Healthcare Quarterly

Healthcare Quarterly 12(1) January 2009 .doi:10.12927/hcq.2009.21016

Canada's Health Workforce: A Snapshot

Registered nurses

  • The growth rate of this workforce was steady at close to 2% per year over six years, with a workforce of 257,961 RNs in 2007.
  • There were 782 RNs per 100,000 Canadians, a number which remained relatively steady since 2005. The highest ratio previously recorded was 824 per 100,000 in the early 1990s.
  • The average age of RNs in 2007 was 45.1, compared to 44.5 in 2003.

(Regulated Nurses: Trends, 2003 to 2007, Canadian Institute for Health Information)

Occupational therapists (OTs)

  • Based on an average age of 38.9, OTs were a young health profession that was predominantly female (92.5%) in 2007.
  • 8.1% of the OT workforce was educated outside of Canada, with just less than half of these having obtained their education in either the U.S. or the U.K.
  • 41% of OTs worked fewer than 36 hours per week.

(Workforce Trendsof Occupational Therapists in Canada, 2007, Canadian Institute for Health Information)

Pharmacists (in eight provinces)

  • Pharmacists in selected provinces were mostly female. Nova Scotia had the highest proportion of female pharmacists (68.7%), while Newfoundland and Labrador had the lowest (48.1%).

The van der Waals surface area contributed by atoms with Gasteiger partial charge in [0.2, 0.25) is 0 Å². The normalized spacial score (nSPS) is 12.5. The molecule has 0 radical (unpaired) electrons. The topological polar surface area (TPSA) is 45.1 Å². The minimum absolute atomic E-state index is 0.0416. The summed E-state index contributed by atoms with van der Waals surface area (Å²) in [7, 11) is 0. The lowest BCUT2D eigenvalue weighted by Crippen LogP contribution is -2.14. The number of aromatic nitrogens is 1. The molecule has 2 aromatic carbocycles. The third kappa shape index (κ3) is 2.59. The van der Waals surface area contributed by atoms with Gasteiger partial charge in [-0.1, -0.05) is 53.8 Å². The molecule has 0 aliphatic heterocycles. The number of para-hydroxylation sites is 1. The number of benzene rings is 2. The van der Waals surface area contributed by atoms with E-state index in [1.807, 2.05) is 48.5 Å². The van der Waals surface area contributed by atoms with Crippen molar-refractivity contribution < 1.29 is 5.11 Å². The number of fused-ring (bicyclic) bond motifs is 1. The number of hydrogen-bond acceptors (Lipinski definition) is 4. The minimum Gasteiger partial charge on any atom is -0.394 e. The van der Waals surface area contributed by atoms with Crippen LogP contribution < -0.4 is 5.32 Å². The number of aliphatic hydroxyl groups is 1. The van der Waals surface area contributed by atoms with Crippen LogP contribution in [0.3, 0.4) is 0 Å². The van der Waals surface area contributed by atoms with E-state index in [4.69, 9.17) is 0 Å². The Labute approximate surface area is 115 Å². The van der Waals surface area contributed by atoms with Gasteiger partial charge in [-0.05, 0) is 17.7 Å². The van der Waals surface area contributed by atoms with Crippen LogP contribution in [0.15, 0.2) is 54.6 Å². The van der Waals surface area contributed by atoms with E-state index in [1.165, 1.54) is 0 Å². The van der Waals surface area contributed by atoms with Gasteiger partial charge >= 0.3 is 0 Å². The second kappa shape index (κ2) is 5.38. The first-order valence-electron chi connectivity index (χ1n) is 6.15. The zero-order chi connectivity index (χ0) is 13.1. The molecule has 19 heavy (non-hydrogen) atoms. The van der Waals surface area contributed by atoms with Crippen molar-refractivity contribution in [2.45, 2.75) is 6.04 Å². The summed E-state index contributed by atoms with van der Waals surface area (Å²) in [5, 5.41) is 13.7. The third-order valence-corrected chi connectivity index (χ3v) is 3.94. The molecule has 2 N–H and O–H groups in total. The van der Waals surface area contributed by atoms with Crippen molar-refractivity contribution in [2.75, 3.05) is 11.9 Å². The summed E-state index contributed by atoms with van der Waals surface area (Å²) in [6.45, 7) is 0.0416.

• More than 75% of pharmacists worked in the community setting, while fewer than 20% worked in hospitals.
  • 64% of pharmacists younger than 40 in 2007 were female, compared to only 27% of pharmacists 60 and older.

(WorkforceTrends of Pharmacists for Selected Provinces and Territories in Canada, 2007, Canadian Institute for Health Information)


  • There were 63,682 active physicians in Canada in 2007; this represented an increase of 7.1% between 2003 and 2007. Over the same five-year period, the Canadian population increased by 4.2%.
  • The total ratio of physicians to 100,000 population increased from 187 in 2003, to 192 in 2007.
  • For the fourth year in a row, the number of physicians returning from abroad was greater than the number moving abroad (142 versus 122).
  • In 2007, 56% of family physicians younger than 40 were women, compared to 16% of family physicians 60 and older.
  • The average age of doctors in Canada continued to rise, reaching 49.6 in 2007. The average age of family physicians was 48.9 and the average of specialists was 50.5.

(Supply, Distributionand MigrationofCanadianPhysicians, 2007, Canadian Institute for Health Information)


  • The physiotherapist workforce increased 11% over the past six years from 14,471 in 2001, to 16,108 in 2006, compared to growth in the general population of 5.2%.
  • Physiotherapists were predominantly female (78.7%).
  • 40% of physiotherapists worked in a hospital setting, while 60% worked in professional practice, community or other settings.

(Workforce Trends of Physiotherapists in Canada, 2007, Canadian Institute for Health Information)


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